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Keats was a favorite of the New Critics—probably because he loved a good paradox. In The Well Wrought Urn (Chapter 8, "Keats's Sylvan Historian"), Cleanth Brooks takes a microscope to "Ode on a Grecian Urn," and moves through it stanza by stanza. You know, like you might in your senior thesis. (We're not trying to plant ideas in your head or anything. This is all just a dream…)
Now, it's not like the "old" critics thought this poem was terrible. But, before Brooks, many critics thought that it had one major flaw: its super strange ending. The whole "beauty is truth, truth beauty" thing just didn't seem quite right to them.
Like, Is it a moral? Does it even make sense? And did the urn seriously just start talking to us?
In musing on these questions, Brooks says that we could totally go through all of Keats's letters. You know, since we have nothing better to do in our spare time, we could spend it tracing Keats's use of words like "truth" and "beauty" over his whole lifetime, and try to use that information to parse the end of the poem.
But Brooks thinks that such an exercise wouldn't actually help us interpret the end of the poem at all. It might help us interpret what Keats's idea of the end of the poem was. But it would never help us better understand those lines in the context of the poem itself. In the context of the world the poem had created for us.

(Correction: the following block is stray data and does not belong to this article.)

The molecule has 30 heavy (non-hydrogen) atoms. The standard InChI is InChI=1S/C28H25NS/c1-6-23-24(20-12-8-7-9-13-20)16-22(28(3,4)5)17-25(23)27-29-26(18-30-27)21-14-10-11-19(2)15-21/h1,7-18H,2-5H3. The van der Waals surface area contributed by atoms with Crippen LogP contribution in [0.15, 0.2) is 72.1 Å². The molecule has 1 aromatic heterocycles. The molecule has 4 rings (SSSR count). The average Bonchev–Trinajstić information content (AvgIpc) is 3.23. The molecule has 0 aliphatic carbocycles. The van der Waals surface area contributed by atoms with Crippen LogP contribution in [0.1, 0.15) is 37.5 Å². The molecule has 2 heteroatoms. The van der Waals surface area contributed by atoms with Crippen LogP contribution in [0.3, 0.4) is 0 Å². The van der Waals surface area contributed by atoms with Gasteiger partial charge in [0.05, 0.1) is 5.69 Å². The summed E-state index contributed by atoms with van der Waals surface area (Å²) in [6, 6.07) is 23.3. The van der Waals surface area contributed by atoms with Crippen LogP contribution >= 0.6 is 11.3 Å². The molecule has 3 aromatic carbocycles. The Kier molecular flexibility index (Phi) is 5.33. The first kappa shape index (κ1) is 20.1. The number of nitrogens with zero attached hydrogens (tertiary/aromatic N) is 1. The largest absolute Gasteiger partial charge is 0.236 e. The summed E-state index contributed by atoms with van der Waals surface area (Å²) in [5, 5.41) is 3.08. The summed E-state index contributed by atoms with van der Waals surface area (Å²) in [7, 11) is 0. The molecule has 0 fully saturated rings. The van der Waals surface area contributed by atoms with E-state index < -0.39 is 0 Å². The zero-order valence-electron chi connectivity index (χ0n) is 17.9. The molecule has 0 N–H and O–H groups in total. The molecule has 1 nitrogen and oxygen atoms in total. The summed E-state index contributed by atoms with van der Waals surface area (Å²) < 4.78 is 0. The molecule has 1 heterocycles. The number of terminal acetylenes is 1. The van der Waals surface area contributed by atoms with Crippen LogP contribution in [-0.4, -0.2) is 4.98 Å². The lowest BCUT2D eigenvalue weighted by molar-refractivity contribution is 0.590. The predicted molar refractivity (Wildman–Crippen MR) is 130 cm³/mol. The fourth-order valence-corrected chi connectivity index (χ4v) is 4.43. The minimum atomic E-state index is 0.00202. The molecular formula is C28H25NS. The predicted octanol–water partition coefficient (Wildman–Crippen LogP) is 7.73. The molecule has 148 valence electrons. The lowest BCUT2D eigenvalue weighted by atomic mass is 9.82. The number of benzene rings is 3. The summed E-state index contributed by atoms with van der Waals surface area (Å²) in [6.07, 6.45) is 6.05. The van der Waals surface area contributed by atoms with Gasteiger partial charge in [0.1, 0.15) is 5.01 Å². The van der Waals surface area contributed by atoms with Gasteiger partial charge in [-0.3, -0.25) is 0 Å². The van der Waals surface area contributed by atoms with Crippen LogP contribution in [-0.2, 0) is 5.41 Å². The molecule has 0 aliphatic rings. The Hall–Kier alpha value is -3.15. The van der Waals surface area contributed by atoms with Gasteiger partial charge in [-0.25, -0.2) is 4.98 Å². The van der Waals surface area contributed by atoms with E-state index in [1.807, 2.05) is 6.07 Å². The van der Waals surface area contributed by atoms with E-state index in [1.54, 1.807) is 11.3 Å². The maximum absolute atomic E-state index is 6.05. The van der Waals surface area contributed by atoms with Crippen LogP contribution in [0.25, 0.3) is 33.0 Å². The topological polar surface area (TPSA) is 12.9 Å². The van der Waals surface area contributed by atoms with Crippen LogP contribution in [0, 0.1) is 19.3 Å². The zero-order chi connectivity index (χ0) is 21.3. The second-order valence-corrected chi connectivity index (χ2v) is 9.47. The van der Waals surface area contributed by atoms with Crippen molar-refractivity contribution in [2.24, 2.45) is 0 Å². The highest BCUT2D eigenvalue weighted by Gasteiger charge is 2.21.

So, now on to The B Man's analysis of "Ode on a Grecian Urn." He says that since the piece is all about paradoxes, this strange ending is perfectly fitting. A silent urn speaks. The warm, active pastoral scene is actually occurring on cold, unmoving marble.
These are stark contradictions that still ring true for us as readers—A+ paradoxes, if you ask us. No wonder Keats's Urn speaks in riddles.
To get deeper into this notion of the paradox in Keats, and how the New Critics analyzed the poem through a fresh lens, let's take a close look at the third stanza and the final lines of "Ode on a Grecian Urn."